Of course, the real fun begins as you peruse your search results! As the Search Results window tells you, you can click on the thumbnail image of any article to see a free extract containing the words used in your search. The thumbnail images give you a preview of the first match for your search word(s) within a listed article, allowing you to see its context without using one of your purchased article views. If it looks good to you, you can go ahead and view the full article. For my search, each thumbnail showed green highlighting on the section containing my “Towler” search word. Here's an example:



To quickly scan all your results, you can bypass the thumbnail's Close button and just click on another thumbnail. Whenever an item is labeled as free content, you can view the whole article without a subscription. You can view the subscription-based articles by purchasing either 24-hour pass or a 7-day pass.

You can display the full article by clicking on either the link inside a displayed thumbnail enlargement, the blue title line for the entry, or one of the links below the title: Article, Page, or Browse Issue. Once displayed, the article can be enlarged or even searched for further key words. The example below is 50% of its full size and shows the clarity of the scanned image; I have also pointed out the other options available:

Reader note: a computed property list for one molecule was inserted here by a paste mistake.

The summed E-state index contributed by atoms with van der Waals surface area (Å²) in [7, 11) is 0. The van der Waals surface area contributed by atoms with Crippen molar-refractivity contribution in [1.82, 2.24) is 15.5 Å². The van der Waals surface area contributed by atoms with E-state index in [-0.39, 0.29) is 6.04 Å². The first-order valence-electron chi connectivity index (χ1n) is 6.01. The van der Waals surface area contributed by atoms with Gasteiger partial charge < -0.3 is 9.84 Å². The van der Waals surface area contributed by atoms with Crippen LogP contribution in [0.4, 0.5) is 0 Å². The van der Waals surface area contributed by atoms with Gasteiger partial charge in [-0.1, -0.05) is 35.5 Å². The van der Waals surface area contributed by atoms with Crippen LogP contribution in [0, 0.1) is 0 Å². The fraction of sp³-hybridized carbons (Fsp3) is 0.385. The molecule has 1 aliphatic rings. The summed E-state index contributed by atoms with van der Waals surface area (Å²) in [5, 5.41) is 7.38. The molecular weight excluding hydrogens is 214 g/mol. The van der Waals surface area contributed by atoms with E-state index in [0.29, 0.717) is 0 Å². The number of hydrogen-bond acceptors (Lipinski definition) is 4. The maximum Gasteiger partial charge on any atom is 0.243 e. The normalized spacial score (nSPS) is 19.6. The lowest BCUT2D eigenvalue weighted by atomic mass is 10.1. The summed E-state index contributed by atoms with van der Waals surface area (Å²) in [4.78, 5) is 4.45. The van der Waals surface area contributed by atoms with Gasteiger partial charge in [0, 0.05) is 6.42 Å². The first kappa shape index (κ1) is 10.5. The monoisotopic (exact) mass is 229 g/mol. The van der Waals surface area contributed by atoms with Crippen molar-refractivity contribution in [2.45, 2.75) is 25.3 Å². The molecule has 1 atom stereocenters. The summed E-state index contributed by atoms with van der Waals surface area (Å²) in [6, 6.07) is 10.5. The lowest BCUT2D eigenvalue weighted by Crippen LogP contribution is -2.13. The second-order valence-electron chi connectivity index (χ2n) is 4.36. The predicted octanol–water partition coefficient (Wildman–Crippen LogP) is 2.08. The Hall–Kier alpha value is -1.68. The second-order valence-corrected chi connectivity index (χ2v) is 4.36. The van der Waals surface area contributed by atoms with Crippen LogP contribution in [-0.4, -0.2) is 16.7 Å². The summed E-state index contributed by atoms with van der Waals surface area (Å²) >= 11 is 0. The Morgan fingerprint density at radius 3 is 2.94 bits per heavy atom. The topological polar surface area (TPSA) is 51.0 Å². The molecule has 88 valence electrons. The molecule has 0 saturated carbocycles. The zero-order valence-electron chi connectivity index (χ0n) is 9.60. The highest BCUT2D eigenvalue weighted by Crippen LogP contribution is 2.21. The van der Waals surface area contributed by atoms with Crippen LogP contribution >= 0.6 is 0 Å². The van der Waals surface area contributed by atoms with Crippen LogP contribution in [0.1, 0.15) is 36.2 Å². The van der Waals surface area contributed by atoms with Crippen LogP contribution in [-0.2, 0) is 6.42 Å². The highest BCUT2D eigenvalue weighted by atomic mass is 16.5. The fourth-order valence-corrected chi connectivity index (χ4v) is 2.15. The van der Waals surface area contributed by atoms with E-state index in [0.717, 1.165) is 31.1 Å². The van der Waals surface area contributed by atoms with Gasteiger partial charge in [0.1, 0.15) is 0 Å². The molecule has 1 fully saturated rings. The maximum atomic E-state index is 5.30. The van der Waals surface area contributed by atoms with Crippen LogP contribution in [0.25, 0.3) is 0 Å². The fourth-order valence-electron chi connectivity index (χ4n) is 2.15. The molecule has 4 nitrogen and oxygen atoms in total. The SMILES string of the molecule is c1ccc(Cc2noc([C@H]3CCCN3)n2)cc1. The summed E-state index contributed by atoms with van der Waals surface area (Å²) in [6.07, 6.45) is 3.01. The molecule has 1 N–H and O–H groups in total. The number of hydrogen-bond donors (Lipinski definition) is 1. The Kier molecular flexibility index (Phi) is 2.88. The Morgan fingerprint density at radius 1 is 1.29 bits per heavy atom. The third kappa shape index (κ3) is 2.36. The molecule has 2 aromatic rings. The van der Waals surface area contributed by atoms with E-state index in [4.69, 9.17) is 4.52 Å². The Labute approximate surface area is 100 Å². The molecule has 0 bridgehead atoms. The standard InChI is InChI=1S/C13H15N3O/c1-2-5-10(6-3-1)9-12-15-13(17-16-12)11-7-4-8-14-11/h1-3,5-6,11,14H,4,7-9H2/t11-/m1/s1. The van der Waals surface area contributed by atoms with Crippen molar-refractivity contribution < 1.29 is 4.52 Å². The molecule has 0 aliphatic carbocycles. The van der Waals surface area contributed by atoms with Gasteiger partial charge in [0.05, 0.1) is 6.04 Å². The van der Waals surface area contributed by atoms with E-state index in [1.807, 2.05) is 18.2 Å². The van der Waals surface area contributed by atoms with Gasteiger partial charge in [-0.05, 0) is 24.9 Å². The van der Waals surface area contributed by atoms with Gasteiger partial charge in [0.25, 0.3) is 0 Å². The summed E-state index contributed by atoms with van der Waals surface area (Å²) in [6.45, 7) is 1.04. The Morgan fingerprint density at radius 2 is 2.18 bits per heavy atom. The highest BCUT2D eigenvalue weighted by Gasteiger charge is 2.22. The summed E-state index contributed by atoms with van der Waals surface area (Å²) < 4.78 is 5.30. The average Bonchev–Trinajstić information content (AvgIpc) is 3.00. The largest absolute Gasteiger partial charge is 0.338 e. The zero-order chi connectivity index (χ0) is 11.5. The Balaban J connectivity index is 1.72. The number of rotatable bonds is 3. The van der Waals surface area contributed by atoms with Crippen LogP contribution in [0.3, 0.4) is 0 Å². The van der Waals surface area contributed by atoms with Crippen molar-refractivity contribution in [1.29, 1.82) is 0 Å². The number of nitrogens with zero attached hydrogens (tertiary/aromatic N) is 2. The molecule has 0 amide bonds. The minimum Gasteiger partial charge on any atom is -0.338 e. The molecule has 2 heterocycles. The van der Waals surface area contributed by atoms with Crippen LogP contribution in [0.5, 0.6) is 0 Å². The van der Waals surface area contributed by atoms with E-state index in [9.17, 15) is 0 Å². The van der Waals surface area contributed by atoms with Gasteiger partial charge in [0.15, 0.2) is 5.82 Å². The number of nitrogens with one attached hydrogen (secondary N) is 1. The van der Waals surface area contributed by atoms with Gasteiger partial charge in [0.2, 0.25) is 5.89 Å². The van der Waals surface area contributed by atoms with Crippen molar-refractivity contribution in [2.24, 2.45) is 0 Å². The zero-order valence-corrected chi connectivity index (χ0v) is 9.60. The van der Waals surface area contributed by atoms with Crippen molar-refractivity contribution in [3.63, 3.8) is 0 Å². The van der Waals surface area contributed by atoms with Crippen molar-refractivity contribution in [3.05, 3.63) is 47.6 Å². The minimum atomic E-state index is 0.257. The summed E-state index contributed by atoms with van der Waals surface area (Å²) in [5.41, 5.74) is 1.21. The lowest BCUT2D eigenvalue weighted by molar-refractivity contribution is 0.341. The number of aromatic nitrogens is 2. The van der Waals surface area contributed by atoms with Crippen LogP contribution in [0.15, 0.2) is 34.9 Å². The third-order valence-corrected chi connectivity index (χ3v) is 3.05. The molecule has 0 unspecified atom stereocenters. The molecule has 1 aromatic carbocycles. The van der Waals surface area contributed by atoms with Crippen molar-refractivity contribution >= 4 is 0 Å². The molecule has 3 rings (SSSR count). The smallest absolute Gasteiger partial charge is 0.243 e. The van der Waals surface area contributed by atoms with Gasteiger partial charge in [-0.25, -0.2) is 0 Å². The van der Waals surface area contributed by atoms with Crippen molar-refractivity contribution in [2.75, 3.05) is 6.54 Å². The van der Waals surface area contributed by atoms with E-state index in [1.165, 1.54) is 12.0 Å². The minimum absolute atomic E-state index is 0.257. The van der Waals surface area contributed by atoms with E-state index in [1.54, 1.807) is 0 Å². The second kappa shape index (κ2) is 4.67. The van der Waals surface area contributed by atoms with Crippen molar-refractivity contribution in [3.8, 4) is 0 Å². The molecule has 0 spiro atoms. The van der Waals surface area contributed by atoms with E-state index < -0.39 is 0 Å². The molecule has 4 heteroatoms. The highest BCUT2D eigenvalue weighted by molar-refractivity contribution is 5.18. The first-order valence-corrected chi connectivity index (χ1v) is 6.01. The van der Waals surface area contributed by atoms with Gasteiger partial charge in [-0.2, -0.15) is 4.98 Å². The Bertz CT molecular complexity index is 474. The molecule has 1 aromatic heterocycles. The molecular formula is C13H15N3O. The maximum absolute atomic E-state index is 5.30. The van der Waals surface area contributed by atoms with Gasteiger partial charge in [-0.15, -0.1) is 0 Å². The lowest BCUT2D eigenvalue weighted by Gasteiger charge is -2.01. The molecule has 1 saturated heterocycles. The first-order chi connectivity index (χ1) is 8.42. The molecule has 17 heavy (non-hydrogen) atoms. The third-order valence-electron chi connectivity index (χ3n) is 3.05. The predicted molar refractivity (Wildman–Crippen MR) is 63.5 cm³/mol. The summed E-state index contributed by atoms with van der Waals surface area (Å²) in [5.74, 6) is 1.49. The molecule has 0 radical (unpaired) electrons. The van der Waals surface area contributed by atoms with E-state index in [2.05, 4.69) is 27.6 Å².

The clarity of the scanned newspapers varies, as can be expected with paper that is 100 to 200 years old. However, everything I found was quite readable. You can always zoom in to enlarge any item that you want to see better. Below is example that provides a glimpse into the life of Ann Towler, even offering information about her father that was new to me. It is zoomed to 50% and is very clear: